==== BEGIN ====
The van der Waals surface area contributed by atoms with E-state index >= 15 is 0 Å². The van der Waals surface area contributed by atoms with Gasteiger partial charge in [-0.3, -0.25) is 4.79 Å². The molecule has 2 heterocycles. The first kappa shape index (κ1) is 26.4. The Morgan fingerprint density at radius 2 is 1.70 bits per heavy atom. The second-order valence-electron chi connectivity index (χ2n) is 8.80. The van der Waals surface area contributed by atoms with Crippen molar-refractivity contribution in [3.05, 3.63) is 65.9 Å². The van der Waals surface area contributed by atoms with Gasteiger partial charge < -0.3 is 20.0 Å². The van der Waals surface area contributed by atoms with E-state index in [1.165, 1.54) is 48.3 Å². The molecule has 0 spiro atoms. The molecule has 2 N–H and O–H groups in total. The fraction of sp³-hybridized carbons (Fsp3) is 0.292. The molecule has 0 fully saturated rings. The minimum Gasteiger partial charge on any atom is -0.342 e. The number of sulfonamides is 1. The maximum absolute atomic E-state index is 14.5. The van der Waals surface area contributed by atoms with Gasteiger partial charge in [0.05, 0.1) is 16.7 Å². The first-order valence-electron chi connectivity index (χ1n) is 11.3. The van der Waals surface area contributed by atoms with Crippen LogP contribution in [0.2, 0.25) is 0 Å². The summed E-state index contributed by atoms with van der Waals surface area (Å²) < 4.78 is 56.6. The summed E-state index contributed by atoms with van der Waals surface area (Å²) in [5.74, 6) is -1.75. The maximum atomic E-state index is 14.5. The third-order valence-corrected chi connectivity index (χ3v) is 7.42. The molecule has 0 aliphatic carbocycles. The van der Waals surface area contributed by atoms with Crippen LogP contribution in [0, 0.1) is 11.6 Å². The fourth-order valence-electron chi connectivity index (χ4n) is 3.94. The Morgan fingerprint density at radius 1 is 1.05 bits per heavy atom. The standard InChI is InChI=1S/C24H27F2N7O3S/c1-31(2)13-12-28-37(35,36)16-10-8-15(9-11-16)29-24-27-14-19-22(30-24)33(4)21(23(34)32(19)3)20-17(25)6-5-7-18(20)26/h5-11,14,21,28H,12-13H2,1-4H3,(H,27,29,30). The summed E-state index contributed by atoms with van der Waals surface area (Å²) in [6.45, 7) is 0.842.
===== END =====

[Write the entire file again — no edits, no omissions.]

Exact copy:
The van der Waals surface area contributed by atoms with E-state index >= 15 is 0 Å². The van der Waals surface area contributed by atoms with Gasteiger partial charge in [-0.3, -0.25) is 4.79 Å². The molecule has 2 heterocycles. The first kappa shape index (κ1) is 26.4. The Morgan fingerprint density at radius 2 is 1.70 bits per heavy atom. The second-order valence-electron chi connectivity index (χ2n) is 8.80. The van der Waals surface area contributed by atoms with Crippen molar-refractivity contribution in [3.05, 3.63) is 65.9 Å². The van der Waals surface area contributed by atoms with Gasteiger partial charge < -0.3 is 20.0 Å². The van der Waals surface area contributed by atoms with E-state index in [1.165, 1.54) is 48.3 Å². The molecule has 0 spiro atoms. The molecule has 2 N–H and O–H groups in total. The fraction of sp³-hybridized carbons (Fsp3) is 0.292. The molecule has 0 fully saturated rings. The minimum Gasteiger partial charge on any atom is -0.342 e. The number of sulfonamides is 1. The maximum absolute atomic E-state index is 14.5. The van der Waals surface area contributed by atoms with Gasteiger partial charge in [0.05, 0.1) is 16.7 Å². The first-order valence-electron chi connectivity index (χ1n) is 11.3. The van der Waals surface area contributed by atoms with Crippen LogP contribution in [0.2, 0.25) is 0 Å². The summed E-state index contributed by atoms with van der Waals surface area (Å²) < 4.78 is 56.6. The summed E-state index contributed by atoms with van der Waals surface area (Å²) in [5.74, 6) is -1.75. The maximum atomic E-state index is 14.5. The third-order valence-corrected chi connectivity index (χ3v) is 7.42. The molecule has 0 aliphatic carbocycles. The van der Waals surface area contributed by atoms with Crippen LogP contribution in [0, 0.1) is 11.6 Å². The fourth-order valence-electron chi connectivity index (χ4n) is 3.94. The Morgan fingerprint density at radius 1 is 1.05 bits per heavy atom. The standard InChI is InChI=1S/C24H27F2N7O3S/c1-31(2)13-12-28-37(35,36)16-10-8-15(9-11-16)29-24-27-14-19-22(30-24)33(4)21(23(34)32(19)3)20-17(25)6-5-7-18(20)26/h5-11,14,21,28H,12-13H2,1-4H3,(H,27,29,30). The summed E-state index contributed by atoms with van der Waals surface area (Å²) in [6.45, 7) is 0.842.